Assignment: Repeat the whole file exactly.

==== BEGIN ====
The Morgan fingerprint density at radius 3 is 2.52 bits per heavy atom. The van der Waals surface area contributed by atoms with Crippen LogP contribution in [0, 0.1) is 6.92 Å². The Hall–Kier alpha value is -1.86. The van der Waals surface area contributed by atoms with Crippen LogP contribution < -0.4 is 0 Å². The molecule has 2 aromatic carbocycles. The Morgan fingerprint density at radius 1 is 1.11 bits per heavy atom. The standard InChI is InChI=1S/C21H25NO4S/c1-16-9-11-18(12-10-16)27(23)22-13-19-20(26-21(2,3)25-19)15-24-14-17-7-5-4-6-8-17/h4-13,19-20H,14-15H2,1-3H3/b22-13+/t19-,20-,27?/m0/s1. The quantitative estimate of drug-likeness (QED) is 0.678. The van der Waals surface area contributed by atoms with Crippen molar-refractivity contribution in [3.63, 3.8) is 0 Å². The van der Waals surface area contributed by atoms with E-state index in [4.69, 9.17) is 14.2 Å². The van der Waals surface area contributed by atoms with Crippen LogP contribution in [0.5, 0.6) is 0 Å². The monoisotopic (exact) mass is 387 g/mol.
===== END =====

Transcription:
The Morgan fingerprint density at radius 3 is 2.52 bits per heavy atom. The van der Waals surface area contributed by atoms with Crippen LogP contribution in [0, 0.1) is 6.92 Å². The Hall–Kier alpha value is -1.86. The van der Waals surface area contributed by atoms with Crippen LogP contribution < -0.4 is 0 Å². The molecule has 2 aromatic carbocycles. The Morgan fingerprint density at radius 1 is 1.11 bits per heavy atom. The standard InChI is InChI=1S/C21H25NO4S/c1-16-9-11-18(12-10-16)27(23)22-13-19-20(26-21(2,3)25-19)15-24-14-17-7-5-4-6-8-17/h4-13,19-20H,14-15H2,1-3H3/b22-13+/t19-,20-,27?/m0/s1. The quantitative estimate of drug-likeness (QED) is 0.678. The van der Waals surface area contributed by atoms with Crippen molar-refractivity contribution in [3.63, 3.8) is 0 Å². The van der Waals surface area contributed by atoms with E-state index in [4.69, 9.17) is 14.2 Å². The van der Waals surface area contributed by atoms with Crippen LogP contribution in [0.5, 0.6) is 0 Å². The monoisotopic (exact) mass is 387 g/mol.